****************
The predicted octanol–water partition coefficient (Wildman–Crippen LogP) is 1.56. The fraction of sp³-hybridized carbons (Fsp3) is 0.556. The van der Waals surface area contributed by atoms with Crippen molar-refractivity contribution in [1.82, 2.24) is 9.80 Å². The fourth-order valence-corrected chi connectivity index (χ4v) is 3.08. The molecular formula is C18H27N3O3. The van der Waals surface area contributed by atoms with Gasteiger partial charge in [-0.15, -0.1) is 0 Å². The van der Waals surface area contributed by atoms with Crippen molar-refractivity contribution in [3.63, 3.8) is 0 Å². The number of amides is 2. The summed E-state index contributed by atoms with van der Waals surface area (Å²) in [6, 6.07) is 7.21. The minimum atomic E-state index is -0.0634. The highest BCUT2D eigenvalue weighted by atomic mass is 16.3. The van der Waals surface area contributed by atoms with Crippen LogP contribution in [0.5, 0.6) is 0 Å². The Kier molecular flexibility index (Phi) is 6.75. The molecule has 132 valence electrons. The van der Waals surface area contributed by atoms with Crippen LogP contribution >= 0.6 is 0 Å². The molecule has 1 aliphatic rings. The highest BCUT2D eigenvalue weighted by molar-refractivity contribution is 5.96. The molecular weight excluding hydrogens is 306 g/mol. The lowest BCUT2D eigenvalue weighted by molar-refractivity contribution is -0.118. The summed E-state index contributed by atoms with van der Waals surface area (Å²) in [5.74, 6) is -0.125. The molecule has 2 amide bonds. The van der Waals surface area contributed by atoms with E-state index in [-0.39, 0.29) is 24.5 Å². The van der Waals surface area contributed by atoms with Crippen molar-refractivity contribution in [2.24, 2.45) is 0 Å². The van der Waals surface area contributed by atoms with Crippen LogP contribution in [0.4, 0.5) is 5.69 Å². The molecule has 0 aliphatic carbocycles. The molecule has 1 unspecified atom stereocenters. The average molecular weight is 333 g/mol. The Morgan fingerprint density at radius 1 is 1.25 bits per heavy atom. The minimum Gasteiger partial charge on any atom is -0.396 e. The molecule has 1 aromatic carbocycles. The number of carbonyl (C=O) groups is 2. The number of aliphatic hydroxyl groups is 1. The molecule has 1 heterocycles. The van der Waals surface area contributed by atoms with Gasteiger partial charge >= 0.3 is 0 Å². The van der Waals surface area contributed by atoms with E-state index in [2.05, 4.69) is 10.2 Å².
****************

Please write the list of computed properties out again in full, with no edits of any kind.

The predicted octanol–water partition coefficient (Wildman–Crippen LogP) is 1.56. The fraction of sp³-hybridized carbons (Fsp3) is 0.556. The van der Waals surface area contributed by atoms with Crippen molar-refractivity contribution in [1.82, 2.24) is 9.80 Å². The fourth-order valence-corrected chi connectivity index (χ4v) is 3.08. The molecular formula is C18H27N3O3. The van der Waals surface area contributed by atoms with Gasteiger partial charge in [-0.15, -0.1) is 0 Å². The van der Waals surface area contributed by atoms with Crippen molar-refractivity contribution in [3.63, 3.8) is 0 Å². The number of amides is 2. The summed E-state index contributed by atoms with van der Waals surface area (Å²) in [6, 6.07) is 7.21. The minimum atomic E-state index is -0.0634. The highest BCUT2D eigenvalue weighted by atomic mass is 16.3. The van der Waals surface area contributed by atoms with Crippen LogP contribution in [0.5, 0.6) is 0 Å². The Kier molecular flexibility index (Phi) is 6.75. The molecule has 132 valence electrons. The van der Waals surface area contributed by atoms with Crippen LogP contribution >= 0.6 is 0 Å². The molecule has 1 aliphatic rings. The highest BCUT2D eigenvalue weighted by molar-refractivity contribution is 5.96. The molecular weight excluding hydrogens is 306 g/mol. The lowest BCUT2D eigenvalue weighted by molar-refractivity contribution is -0.118. The summed E-state index contributed by atoms with van der Waals surface area (Å²) in [5.74, 6) is -0.125. The molecule has 2 amide bonds. The van der Waals surface area contributed by atoms with E-state index in [-0.39, 0.29) is 24.5 Å². The van der Waals surface area contributed by atoms with Crippen molar-refractivity contribution in [2.24, 2.45) is 0 Å². The van der Waals surface area contributed by atoms with Crippen LogP contribution in [0.4, 0.5) is 5.69 Å². The molecule has 0 aliphatic carbocycles. The molecule has 1 unspecified atom stereocenters. The average molecular weight is 333 g/mol. The Morgan fingerprint density at radius 1 is 1.25 bits per heavy atom. The minimum Gasteiger partial charge on any atom is -0.396 e. The molecule has 1 aromatic carbocycles. The number of carbonyl (C=O) groups is 2. The number of aliphatic hydroxyl groups is 1. The molecule has 1 heterocycles. The van der Waals surface area contributed by atoms with Gasteiger partial charge >= 0.3 is 0 Å². The van der Waals surface area contributed by atoms with E-state index in [2.05, 4.69) is 10.2 Å².